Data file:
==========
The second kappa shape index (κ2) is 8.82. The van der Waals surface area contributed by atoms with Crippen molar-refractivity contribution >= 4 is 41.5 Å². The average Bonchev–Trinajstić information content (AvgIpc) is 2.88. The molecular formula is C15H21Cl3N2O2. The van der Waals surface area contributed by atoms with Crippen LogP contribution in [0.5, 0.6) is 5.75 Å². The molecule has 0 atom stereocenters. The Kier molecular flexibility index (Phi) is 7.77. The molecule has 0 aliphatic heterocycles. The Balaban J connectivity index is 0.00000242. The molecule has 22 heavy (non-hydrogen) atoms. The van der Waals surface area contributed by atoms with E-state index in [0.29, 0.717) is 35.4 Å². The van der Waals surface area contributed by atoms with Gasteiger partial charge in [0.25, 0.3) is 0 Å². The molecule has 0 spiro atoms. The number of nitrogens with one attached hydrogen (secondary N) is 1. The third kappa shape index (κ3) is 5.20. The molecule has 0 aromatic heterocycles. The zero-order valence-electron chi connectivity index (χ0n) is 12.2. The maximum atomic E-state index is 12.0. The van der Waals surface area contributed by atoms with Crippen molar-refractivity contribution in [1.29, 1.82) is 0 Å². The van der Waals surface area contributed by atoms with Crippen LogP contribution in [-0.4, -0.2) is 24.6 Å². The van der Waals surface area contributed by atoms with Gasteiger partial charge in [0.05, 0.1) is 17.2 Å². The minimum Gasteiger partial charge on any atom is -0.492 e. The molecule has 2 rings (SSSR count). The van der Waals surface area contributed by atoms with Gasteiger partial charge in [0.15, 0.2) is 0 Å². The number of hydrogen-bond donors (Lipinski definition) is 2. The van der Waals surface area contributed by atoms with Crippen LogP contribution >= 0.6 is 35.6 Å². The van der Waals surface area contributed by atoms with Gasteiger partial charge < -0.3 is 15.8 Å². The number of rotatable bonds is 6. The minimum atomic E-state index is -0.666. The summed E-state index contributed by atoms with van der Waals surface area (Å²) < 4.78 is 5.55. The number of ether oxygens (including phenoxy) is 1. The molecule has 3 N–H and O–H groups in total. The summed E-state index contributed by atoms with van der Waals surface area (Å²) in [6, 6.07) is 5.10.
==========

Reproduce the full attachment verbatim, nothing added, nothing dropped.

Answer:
The second kappa shape index (κ2) is 8.82. The van der Waals surface area contributed by atoms with Crippen molar-refractivity contribution >= 4 is 41.5 Å². The average Bonchev–Trinajstić information content (AvgIpc) is 2.88. The molecular formula is C15H21Cl3N2O2. The van der Waals surface area contributed by atoms with Crippen LogP contribution in [0.5, 0.6) is 5.75 Å². The molecule has 0 atom stereocenters. The Kier molecular flexibility index (Phi) is 7.77. The molecule has 0 aliphatic heterocycles. The Balaban J connectivity index is 0.00000242. The molecule has 22 heavy (non-hydrogen) atoms. The van der Waals surface area contributed by atoms with E-state index in [0.29, 0.717) is 35.4 Å². The van der Waals surface area contributed by atoms with Gasteiger partial charge in [0.25, 0.3) is 0 Å². The molecule has 0 spiro atoms. The number of nitrogens with one attached hydrogen (secondary N) is 1. The third kappa shape index (κ3) is 5.20. The molecule has 0 aromatic heterocycles. The zero-order valence-electron chi connectivity index (χ0n) is 12.2. The maximum atomic E-state index is 12.0. The van der Waals surface area contributed by atoms with Crippen molar-refractivity contribution in [1.29, 1.82) is 0 Å². The van der Waals surface area contributed by atoms with Crippen LogP contribution in [-0.4, -0.2) is 24.6 Å². The van der Waals surface area contributed by atoms with Gasteiger partial charge in [0.05, 0.1) is 17.2 Å². The minimum Gasteiger partial charge on any atom is -0.492 e. The molecule has 2 rings (SSSR count). The van der Waals surface area contributed by atoms with Gasteiger partial charge in [0.15, 0.2) is 0 Å². The number of hydrogen-bond donors (Lipinski definition) is 2. The van der Waals surface area contributed by atoms with Crippen LogP contribution >= 0.6 is 35.6 Å². The van der Waals surface area contributed by atoms with Gasteiger partial charge < -0.3 is 15.8 Å². The number of rotatable bonds is 6. The minimum atomic E-state index is -0.666. The summed E-state index contributed by atoms with van der Waals surface area (Å²) < 4.78 is 5.55. The number of ether oxygens (including phenoxy) is 1. The molecule has 3 N–H and O–H groups in total. The summed E-state index contributed by atoms with van der Waals surface area (Å²) in [6, 6.07) is 5.10.